Nine Seattle bus lines to see increased service

Though most news surrounding King County Metro bus lines has to do with cuts to service, the City of Seattle is now planning service increases for nine routes.

The city put $750,000 towards expanding night and weekend bus rides on these routes, which include the 48 that runs in part through the Central District.

“The City of Seattle is buying more than 5,000 hours of added service per year through early 2016 on nine high ridership bus routes in Seattle,” city officials announced June 16. The route increases are being funded through the Bridging the Gap levy that has purchased “45,000 hours of transit service each year” since 2008 according to a City of Seattle release.

Funds from the voter-approved levy will go towards increasing night and weekend service on routes: 5, 10, 21, 40, 41, 48, 49, and 120. In February 2014, funds will also go toward the Aurora RapidRide.

The monetary booster shot comes during trying times for King County Metro, and will ideally reduce the wait time – and frustration – for some bus commuters.

“It’s great to be able to add this service at a time of ridership growth,” King County Metro general manager Kevin Desmond said in a statement. The City of Seattle release claims the added funds will “increase evening and weekend frequency on high-ridership routes from 30 to 15 minutes or from 60 to 30 minutes.” Serving as a relatively small fix, officials say there is still more work to be done to create long term solutions.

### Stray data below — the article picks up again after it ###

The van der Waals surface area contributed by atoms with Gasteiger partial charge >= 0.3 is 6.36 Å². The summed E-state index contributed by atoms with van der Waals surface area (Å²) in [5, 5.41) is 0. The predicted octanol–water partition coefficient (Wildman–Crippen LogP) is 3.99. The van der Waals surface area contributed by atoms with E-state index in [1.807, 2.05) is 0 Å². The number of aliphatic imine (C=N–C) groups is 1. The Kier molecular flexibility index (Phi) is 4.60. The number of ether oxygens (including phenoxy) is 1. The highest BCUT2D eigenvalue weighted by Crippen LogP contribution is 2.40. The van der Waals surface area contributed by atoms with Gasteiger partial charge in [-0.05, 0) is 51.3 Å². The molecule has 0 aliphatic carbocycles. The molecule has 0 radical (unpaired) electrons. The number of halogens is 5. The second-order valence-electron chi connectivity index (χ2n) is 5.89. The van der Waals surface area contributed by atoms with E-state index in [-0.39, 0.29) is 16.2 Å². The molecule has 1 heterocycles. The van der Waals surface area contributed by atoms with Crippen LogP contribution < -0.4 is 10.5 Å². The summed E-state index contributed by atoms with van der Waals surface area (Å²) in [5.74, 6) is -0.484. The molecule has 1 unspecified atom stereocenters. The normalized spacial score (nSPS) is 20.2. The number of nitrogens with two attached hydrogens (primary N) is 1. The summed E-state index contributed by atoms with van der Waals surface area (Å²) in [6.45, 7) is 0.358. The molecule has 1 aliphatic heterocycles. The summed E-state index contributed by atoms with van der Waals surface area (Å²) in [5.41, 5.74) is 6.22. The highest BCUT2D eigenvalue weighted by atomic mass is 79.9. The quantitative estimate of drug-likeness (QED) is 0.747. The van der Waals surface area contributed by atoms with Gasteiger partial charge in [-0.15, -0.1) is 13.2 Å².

From the City:

Since 2008 the City of Seattle has used Bridging the Gap funds to purchase up to 45,000 hours of transit service each year. Using $750,000 in savings from Levy-funded projects, the City of Seattle is buying 5,000 additional hours of service on priority bus routes identified in the Transit Master Plan that serve SR 99, Interstate 5, and major arterial streets, including:

Route 5 (Greenwood to Downtown)

Route 10 (North Capitol Hill to Downtown)

Route 21 (West Seattle to Downtown)

Route 40 (Northgate-Crown Hill-Ballard-Fremont-South Lake Union-Downtown)

Route 41 (Lake City-Northgate-Downtown via Interstate 5)

Route 48 (University District to Mt. Baker Light Rail Station)

Route 49 (University District to Pike/Pine and Downtown)

Route 120 (West Seattle to Downtown)


Additionally, the pre-existing Metro Transit Now commitment providing 5,000 hours of 100 percent Metro-funded service would go into effect in February 2014 and fund more trips on the Aurora RapidRide E Line.

2 thoughts on “Nine Seattle bus lines to see increased service

  1. Melissa, I am not sure what you are trying to say. Without the buses congestion would be even worse. It is true that some streets do not have the appropriate pavement for the number of buses traveling on them.

  2. Seattle is adding funds to a system that is already fully funded. Metro should be told to do the job for the price they are given, and, Seattle should spend it’s money on infrastructure for bikes and cars. Metro goes to the well, sucks itself up big and fat, then goes to the city and says, we’re too fat. We can’t do what you need us to unless your give us stretchy pants and a big gulp.

    Metro is responsible for bus funding. Seattle is responsible for Seattle streets.